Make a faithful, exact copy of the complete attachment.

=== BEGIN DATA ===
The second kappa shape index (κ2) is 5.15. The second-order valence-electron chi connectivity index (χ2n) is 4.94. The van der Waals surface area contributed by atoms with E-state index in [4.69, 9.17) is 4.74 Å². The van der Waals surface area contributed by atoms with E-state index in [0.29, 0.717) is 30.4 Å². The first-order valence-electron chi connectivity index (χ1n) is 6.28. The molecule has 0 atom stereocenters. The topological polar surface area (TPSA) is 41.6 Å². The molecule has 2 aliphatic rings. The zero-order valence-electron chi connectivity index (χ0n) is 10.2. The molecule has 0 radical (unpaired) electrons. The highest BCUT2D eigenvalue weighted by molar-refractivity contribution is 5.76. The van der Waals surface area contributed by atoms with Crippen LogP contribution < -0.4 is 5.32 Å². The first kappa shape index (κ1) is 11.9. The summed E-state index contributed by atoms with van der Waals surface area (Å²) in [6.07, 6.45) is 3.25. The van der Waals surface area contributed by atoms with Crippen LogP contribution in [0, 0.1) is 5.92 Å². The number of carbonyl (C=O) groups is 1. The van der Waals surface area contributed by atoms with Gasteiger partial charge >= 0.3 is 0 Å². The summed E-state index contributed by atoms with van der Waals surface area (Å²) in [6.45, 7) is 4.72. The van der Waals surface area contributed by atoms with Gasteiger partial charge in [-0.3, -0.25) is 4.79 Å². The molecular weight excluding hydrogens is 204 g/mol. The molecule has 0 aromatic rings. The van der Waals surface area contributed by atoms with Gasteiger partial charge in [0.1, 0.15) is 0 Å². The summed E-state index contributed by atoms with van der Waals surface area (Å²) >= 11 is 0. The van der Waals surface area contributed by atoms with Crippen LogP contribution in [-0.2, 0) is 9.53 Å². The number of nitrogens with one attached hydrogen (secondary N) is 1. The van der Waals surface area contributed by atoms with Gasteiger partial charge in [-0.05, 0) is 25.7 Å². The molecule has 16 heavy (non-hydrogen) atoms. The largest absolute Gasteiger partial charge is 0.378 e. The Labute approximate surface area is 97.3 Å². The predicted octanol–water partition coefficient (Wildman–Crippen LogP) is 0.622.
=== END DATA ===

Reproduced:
The second kappa shape index (κ2) is 5.15. The second-order valence-electron chi connectivity index (χ2n) is 4.94. The van der Waals surface area contributed by atoms with E-state index in [4.69, 9.17) is 4.74 Å². The van der Waals surface area contributed by atoms with E-state index in [0.29, 0.717) is 30.4 Å². The first-order valence-electron chi connectivity index (χ1n) is 6.28. The molecule has 0 atom stereocenters. The topological polar surface area (TPSA) is 41.6 Å². The molecule has 2 aliphatic rings. The zero-order valence-electron chi connectivity index (χ0n) is 10.2. The molecule has 0 radical (unpaired) electrons. The highest BCUT2D eigenvalue weighted by molar-refractivity contribution is 5.76. The van der Waals surface area contributed by atoms with Crippen LogP contribution < -0.4 is 5.32 Å². The first kappa shape index (κ1) is 11.9. The summed E-state index contributed by atoms with van der Waals surface area (Å²) in [6.07, 6.45) is 3.25. The van der Waals surface area contributed by atoms with Crippen LogP contribution in [0, 0.1) is 5.92 Å². The number of carbonyl (C=O) groups is 1. The van der Waals surface area contributed by atoms with Gasteiger partial charge >= 0.3 is 0 Å². The summed E-state index contributed by atoms with van der Waals surface area (Å²) in [6.45, 7) is 4.72. The van der Waals surface area contributed by atoms with Gasteiger partial charge in [-0.3, -0.25) is 4.79 Å². The molecular weight excluding hydrogens is 204 g/mol. The molecule has 0 aromatic rings. The van der Waals surface area contributed by atoms with Gasteiger partial charge in [0.1, 0.15) is 0 Å². The summed E-state index contributed by atoms with van der Waals surface area (Å²) >= 11 is 0. The van der Waals surface area contributed by atoms with Crippen LogP contribution in [-0.2, 0) is 9.53 Å². The number of nitrogens with one attached hydrogen (secondary N) is 1. The van der Waals surface area contributed by atoms with Gasteiger partial charge in [-0.05, 0) is 25.7 Å². The molecule has 16 heavy (non-hydrogen) atoms. The largest absolute Gasteiger partial charge is 0.378 e. The Labute approximate surface area is 97.3 Å². The predicted octanol–water partition coefficient (Wildman–Crippen LogP) is 0.622.